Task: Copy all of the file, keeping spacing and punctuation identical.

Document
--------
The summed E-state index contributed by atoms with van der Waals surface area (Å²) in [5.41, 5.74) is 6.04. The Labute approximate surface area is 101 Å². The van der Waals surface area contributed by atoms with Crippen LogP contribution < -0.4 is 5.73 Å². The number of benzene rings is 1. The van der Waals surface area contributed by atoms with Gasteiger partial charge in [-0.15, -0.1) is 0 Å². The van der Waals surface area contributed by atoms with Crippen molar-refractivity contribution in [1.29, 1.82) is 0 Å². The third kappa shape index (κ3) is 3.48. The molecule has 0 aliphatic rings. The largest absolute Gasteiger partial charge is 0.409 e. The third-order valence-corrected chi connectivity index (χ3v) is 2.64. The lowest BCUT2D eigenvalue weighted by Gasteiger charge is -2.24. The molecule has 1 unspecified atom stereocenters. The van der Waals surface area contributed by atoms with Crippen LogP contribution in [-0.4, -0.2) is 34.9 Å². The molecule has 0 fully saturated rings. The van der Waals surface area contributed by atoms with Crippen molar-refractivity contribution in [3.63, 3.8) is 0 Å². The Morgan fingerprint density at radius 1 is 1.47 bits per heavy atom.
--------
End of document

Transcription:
The summed E-state index contributed by atoms with van der Waals surface area (Å²) in [5.41, 5.74) is 6.04. The Labute approximate surface area is 101 Å². The van der Waals surface area contributed by atoms with Crippen LogP contribution < -0.4 is 5.73 Å². The number of benzene rings is 1. The van der Waals surface area contributed by atoms with Gasteiger partial charge in [-0.15, -0.1) is 0 Å². The van der Waals surface area contributed by atoms with Crippen molar-refractivity contribution in [1.29, 1.82) is 0 Å². The third kappa shape index (κ3) is 3.48. The molecule has 0 aliphatic rings. The largest absolute Gasteiger partial charge is 0.409 e. The third-order valence-corrected chi connectivity index (χ3v) is 2.64. The lowest BCUT2D eigenvalue weighted by Gasteiger charge is -2.24. The molecule has 1 unspecified atom stereocenters. The van der Waals surface area contributed by atoms with Crippen LogP contribution in [-0.4, -0.2) is 34.9 Å². The molecule has 0 fully saturated rings. The van der Waals surface area contributed by atoms with Crippen molar-refractivity contribution in [3.63, 3.8) is 0 Å². The Morgan fingerprint density at radius 1 is 1.47 bits per heavy atom.